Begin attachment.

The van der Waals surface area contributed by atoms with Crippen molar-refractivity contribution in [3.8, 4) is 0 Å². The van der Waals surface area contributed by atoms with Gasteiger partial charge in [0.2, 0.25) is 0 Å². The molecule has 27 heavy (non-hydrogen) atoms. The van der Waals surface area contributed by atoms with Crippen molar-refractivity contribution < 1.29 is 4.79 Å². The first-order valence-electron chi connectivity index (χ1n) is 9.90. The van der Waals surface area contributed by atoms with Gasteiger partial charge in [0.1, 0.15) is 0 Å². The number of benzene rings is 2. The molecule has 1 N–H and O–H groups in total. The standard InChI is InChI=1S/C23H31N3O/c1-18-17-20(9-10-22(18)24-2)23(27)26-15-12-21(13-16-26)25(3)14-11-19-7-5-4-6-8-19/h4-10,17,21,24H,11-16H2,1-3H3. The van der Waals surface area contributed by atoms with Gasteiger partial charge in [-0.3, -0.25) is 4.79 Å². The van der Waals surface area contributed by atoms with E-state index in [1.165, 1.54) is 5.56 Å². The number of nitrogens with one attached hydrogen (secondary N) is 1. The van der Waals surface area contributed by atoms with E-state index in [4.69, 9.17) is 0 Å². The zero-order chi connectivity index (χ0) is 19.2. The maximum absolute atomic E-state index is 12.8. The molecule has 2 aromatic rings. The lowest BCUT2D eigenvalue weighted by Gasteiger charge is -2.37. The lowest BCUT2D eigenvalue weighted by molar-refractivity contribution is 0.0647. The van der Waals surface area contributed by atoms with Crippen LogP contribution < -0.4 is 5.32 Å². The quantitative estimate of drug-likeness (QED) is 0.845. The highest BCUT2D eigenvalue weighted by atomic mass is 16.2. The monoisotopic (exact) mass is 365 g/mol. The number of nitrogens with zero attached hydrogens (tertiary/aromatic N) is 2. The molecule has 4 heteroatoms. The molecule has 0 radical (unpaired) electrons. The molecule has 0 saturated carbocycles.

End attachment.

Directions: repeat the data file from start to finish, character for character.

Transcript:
The van der Waals surface area contributed by atoms with Crippen molar-refractivity contribution in [3.8, 4) is 0 Å². The van der Waals surface area contributed by atoms with Gasteiger partial charge in [0.2, 0.25) is 0 Å². The molecule has 27 heavy (non-hydrogen) atoms. The van der Waals surface area contributed by atoms with Crippen molar-refractivity contribution < 1.29 is 4.79 Å². The first-order valence-electron chi connectivity index (χ1n) is 9.90. The van der Waals surface area contributed by atoms with Gasteiger partial charge in [0.1, 0.15) is 0 Å². The number of benzene rings is 2. The molecule has 1 N–H and O–H groups in total. The standard InChI is InChI=1S/C23H31N3O/c1-18-17-20(9-10-22(18)24-2)23(27)26-15-12-21(13-16-26)25(3)14-11-19-7-5-4-6-8-19/h4-10,17,21,24H,11-16H2,1-3H3. The van der Waals surface area contributed by atoms with Gasteiger partial charge in [-0.3, -0.25) is 4.79 Å². The van der Waals surface area contributed by atoms with E-state index in [1.165, 1.54) is 5.56 Å². The number of nitrogens with one attached hydrogen (secondary N) is 1. The van der Waals surface area contributed by atoms with E-state index in [4.69, 9.17) is 0 Å². The zero-order chi connectivity index (χ0) is 19.2. The maximum absolute atomic E-state index is 12.8. The molecule has 2 aromatic rings. The lowest BCUT2D eigenvalue weighted by Gasteiger charge is -2.37. The lowest BCUT2D eigenvalue weighted by molar-refractivity contribution is 0.0647. The van der Waals surface area contributed by atoms with Crippen LogP contribution < -0.4 is 5.32 Å². The quantitative estimate of drug-likeness (QED) is 0.845. The highest BCUT2D eigenvalue weighted by atomic mass is 16.2. The monoisotopic (exact) mass is 365 g/mol. The number of nitrogens with zero attached hydrogens (tertiary/aromatic N) is 2. The molecule has 4 heteroatoms. The molecule has 0 radical (unpaired) electrons. The molecule has 0 saturated carbocycles.